LIFETIME with the rest of our neighbors, friends and even strangers. Let us, as we continue the work of our Order—In Solidarity With Our Bishops and Priests—for the Church, Family, Council, Community and Youth, be inspired by the temporal simplicity yet overwhelming love and beauty of the Holy Family. Again, may we all have a Happy New Year 2009 that is truly a CELEBRATION OF LIFE as it ought to be. Vivat Jesus!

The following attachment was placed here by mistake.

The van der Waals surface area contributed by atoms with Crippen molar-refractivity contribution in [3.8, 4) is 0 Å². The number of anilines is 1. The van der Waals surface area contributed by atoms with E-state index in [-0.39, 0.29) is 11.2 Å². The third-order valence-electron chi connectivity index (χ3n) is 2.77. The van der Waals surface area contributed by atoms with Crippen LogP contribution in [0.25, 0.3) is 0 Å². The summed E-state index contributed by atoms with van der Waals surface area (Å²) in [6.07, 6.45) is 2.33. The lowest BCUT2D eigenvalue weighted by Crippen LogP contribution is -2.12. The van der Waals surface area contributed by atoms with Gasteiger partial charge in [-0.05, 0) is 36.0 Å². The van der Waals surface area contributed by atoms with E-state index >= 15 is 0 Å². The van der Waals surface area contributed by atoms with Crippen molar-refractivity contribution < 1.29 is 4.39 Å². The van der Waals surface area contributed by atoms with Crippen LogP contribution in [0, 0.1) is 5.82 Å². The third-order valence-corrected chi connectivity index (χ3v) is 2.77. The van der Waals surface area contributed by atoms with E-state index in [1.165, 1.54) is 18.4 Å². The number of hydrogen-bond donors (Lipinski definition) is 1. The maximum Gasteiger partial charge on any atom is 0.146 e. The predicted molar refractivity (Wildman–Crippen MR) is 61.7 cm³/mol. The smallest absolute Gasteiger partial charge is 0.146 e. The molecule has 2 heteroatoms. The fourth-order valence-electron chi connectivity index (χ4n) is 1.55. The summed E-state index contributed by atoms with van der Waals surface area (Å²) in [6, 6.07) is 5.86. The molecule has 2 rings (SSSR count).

Mindanao Deputy’s Message Sofronio R. Cruz ONE of the most important events in our State Jurisdiction which is fast approaching is the Annual Meeting (Convention) to be held in Zamboanga City on April 30-May 1, 2009 for State Squires and May 1-3, 2009 for our Brother Knights. Enjoyable and meaningful activities have been planned and laid out for every council and member participation. Councils are called to submit to the State their best activities conducted along the areas of service on Church, Family, Council, Community and Youth and to report them on form STSP (page 24 of council report form book) for judging and awarding during the convention. Council winners in each of the 5 areas will be the Jurisdiction’s entry to the Supreme Council Contest and any winning council at the Svzupreme Council level, Grand Knights will be invited to the Supreme Convention to receive the award, all expense paid. Councils and members are also enjoined to participate in the convention raffle. The fellowship program also offers excellent opportunity to show our talents in song and dance contest while there are interesting learning program and activities for Columbian Squires participants; gain new friends and renew previous acquaintances. So come and join our State Jurisdiction Convention and be a better Knight and Council, together with our families and friends. See you there. Vivat Jesus!